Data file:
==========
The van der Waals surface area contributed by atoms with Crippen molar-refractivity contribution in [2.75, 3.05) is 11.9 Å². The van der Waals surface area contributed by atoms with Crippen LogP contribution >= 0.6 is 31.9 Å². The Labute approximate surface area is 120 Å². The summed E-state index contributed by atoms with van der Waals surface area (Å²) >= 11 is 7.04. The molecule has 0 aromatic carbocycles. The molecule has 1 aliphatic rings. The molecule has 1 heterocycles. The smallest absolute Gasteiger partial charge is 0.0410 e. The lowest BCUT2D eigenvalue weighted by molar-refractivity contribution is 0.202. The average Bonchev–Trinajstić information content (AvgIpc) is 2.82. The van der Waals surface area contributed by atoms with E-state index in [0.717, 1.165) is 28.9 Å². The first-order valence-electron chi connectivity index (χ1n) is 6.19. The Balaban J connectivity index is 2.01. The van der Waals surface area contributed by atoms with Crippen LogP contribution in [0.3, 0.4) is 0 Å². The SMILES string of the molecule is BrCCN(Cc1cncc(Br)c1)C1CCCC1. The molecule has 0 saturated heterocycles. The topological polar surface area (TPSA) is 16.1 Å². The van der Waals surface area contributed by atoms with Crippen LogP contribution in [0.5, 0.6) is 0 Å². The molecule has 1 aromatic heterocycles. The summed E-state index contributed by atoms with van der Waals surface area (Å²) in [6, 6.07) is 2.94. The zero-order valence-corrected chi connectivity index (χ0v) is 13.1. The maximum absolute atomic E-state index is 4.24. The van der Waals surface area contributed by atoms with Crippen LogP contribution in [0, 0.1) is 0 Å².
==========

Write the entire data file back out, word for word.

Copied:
The van der Waals surface area contributed by atoms with Crippen molar-refractivity contribution in [2.75, 3.05) is 11.9 Å². The van der Waals surface area contributed by atoms with Crippen LogP contribution >= 0.6 is 31.9 Å². The Labute approximate surface area is 120 Å². The summed E-state index contributed by atoms with van der Waals surface area (Å²) >= 11 is 7.04. The molecule has 0 aromatic carbocycles. The molecule has 1 aliphatic rings. The molecule has 1 heterocycles. The smallest absolute Gasteiger partial charge is 0.0410 e. The lowest BCUT2D eigenvalue weighted by molar-refractivity contribution is 0.202. The average Bonchev–Trinajstić information content (AvgIpc) is 2.82. The van der Waals surface area contributed by atoms with E-state index in [0.717, 1.165) is 28.9 Å². The first-order valence-electron chi connectivity index (χ1n) is 6.19. The Balaban J connectivity index is 2.01. The van der Waals surface area contributed by atoms with Crippen LogP contribution in [0.3, 0.4) is 0 Å². The SMILES string of the molecule is BrCCN(Cc1cncc(Br)c1)C1CCCC1. The molecule has 0 saturated heterocycles. The topological polar surface area (TPSA) is 16.1 Å². The van der Waals surface area contributed by atoms with Crippen LogP contribution in [0.5, 0.6) is 0 Å². The molecule has 1 aromatic heterocycles. The summed E-state index contributed by atoms with van der Waals surface area (Å²) in [6, 6.07) is 2.94. The zero-order valence-corrected chi connectivity index (χ0v) is 13.1. The maximum absolute atomic E-state index is 4.24. The van der Waals surface area contributed by atoms with Crippen LogP contribution in [0, 0.1) is 0 Å².